Federal Wolf Control Approval

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The U.S. Fish and Wildlife Service on April 1, 2005, granted a special permit to the Wisconsin Department of Natural Resources to trap wolves for scientific purposes and to destroy depredating wolves under some circumstances.

DNR officials had been allowed to kill wolves on farms with depredation on livestock after the federal agency moved wolves in the region from endangered to threatened status in April 2003. Federal court action in the State of Oregon on Jan. 31, 2005 invalidated the downlisting, making it unlawful for Wisconsin to use lethal control.

“This permit should allow the Department of Natural Resources and our partner, U.S. Department of Agriculture-Wildlife Services, to adequately deal with wolf depredation problems in 2005” said Signe Holtz, director of the DNR Bureau of Endangered Resources.

DNR and USDA-Wildlife Services staff destroyed 17 wolves for depredation on domestic animals from April 1, 2003 until Dec. 31, 2003 and destroyed 24 wolves involved in depredation during 2004. USDA-Wildlife Services provides wild animal control services to the Wisconsin Department of Natural Resources.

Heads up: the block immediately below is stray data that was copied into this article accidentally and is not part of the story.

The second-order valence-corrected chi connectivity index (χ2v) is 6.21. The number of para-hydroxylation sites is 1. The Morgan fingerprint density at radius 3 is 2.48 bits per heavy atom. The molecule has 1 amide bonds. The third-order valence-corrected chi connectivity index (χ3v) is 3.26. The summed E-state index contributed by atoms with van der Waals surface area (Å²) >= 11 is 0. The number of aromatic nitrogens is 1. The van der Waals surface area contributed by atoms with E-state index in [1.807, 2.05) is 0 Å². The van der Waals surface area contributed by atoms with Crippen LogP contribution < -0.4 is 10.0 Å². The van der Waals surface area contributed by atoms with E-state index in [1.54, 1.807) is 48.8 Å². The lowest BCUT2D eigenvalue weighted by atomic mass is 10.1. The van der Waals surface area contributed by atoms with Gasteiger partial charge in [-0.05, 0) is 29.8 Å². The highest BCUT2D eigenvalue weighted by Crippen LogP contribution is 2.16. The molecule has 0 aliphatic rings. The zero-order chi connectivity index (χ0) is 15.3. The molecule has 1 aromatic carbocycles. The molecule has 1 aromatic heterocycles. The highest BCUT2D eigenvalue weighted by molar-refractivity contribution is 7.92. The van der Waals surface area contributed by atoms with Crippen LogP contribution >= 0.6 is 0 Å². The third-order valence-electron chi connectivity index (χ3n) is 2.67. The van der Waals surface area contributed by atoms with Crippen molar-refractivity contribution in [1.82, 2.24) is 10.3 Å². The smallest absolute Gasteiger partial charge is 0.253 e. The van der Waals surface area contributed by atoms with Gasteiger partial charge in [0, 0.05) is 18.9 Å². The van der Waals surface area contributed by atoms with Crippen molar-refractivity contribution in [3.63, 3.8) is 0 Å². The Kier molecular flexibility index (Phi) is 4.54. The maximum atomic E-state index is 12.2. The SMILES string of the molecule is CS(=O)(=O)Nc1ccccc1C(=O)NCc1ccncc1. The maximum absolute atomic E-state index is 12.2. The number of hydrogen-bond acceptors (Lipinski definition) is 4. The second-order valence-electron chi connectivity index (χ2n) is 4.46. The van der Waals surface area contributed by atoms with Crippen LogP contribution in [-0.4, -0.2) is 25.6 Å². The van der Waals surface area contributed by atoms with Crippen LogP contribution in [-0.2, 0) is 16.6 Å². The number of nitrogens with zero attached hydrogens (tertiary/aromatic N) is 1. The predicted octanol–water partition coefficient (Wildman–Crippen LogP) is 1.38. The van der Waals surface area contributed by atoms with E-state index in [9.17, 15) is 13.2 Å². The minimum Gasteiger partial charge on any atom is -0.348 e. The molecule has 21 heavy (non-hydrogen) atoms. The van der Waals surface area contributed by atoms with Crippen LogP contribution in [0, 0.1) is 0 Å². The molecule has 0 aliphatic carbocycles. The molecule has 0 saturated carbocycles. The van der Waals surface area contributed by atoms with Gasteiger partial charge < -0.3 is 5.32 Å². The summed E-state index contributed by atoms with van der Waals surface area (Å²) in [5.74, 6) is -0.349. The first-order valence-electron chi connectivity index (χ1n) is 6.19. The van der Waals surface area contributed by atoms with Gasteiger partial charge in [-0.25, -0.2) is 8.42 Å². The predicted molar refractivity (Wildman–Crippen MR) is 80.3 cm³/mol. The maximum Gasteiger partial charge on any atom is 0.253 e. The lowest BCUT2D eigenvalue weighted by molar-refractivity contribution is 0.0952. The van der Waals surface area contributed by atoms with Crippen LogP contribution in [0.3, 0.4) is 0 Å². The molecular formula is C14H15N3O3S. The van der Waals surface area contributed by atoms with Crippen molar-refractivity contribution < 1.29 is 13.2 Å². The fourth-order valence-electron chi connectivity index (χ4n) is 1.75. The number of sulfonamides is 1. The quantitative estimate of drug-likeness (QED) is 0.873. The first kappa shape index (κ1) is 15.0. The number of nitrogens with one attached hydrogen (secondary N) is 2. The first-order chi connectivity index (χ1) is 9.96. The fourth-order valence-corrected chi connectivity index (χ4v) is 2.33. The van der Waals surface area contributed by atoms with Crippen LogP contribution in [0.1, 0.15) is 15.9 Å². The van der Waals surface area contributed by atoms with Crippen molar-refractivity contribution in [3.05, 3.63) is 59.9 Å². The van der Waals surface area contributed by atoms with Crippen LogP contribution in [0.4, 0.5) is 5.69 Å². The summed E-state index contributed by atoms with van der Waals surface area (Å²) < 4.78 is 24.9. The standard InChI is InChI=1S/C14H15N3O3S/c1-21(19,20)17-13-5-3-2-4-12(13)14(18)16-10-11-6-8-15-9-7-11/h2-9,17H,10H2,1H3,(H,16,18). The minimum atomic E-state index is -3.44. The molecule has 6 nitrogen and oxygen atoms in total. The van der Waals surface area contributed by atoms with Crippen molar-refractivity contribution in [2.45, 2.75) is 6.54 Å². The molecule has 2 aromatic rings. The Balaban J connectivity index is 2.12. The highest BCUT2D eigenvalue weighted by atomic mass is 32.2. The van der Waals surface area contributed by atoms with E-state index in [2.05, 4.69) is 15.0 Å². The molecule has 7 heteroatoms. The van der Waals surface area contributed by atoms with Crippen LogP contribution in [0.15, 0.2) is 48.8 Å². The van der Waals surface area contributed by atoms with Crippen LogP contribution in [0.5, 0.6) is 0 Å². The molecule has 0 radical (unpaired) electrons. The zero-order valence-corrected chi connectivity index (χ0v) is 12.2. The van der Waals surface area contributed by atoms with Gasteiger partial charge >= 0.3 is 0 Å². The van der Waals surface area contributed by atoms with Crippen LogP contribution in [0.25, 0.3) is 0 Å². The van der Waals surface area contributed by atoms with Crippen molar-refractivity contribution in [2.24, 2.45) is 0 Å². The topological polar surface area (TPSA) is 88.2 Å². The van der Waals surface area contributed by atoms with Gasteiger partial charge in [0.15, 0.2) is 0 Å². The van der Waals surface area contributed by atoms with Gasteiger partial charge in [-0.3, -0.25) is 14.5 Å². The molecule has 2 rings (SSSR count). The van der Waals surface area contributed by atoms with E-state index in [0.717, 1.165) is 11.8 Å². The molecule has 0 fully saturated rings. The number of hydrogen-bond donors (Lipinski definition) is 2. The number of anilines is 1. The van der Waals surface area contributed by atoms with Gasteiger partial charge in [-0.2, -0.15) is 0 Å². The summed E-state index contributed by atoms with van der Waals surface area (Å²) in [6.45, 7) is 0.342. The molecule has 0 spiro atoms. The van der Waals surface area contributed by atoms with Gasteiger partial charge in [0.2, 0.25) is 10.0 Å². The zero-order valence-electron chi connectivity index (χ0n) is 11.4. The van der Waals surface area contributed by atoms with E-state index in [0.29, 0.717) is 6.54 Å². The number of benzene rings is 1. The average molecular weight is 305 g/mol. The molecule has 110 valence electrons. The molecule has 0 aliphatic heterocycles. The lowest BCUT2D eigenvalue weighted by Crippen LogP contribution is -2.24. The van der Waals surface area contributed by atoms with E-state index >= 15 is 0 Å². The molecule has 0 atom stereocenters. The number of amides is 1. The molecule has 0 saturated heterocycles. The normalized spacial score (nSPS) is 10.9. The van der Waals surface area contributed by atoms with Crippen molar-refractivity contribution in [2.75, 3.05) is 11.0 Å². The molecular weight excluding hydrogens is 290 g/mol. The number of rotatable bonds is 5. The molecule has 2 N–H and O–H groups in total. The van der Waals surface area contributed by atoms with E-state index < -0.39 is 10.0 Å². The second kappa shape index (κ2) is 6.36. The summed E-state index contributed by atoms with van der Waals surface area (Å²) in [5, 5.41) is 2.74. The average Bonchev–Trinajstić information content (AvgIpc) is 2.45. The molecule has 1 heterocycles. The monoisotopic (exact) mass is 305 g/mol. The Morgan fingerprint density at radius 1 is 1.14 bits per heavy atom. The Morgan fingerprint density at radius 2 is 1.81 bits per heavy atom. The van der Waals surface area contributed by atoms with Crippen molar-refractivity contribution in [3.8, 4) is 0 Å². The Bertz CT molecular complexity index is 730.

The Wisconsin wolf population was estimated at 373 to 410 during the winter of 2003-2004. Department biologists again expect the wolf population to be at about 400 during the winter of 2004-2005. On April 15, biologists, technicians, and volunteers will meet in Wausau to analyze field data and determine the current wolf population.

Some of the specific conditions of the federal permit issued on April 1 include the following:

* The Wisconsin DNR will again be allowed to live-trap, tranquilize, radio-collar, and radio-track wolves for monitoring and research purposes.

* DNR will be allowed to attach electronic avoidance collars, or similar devices, to condition potentially depredating wolves to avoid livestock facilities.

* DNR and USDA-Wildlife Services will be authorized to trap and euthanize up to 34 wolves involved in depredation on domestic animals on private land during the calendar year. Such authorization will be allowed if wolves are likely to continue killing domestic animals in the area.

* Trapping will be allowed up to half a mile from the depredation site. Pups of the year would need to be released near the capture site prior to August 1.

Any wolf depredation control activities within Indian reservation boundaries would be closely coordinated with tribal natural resource personnel.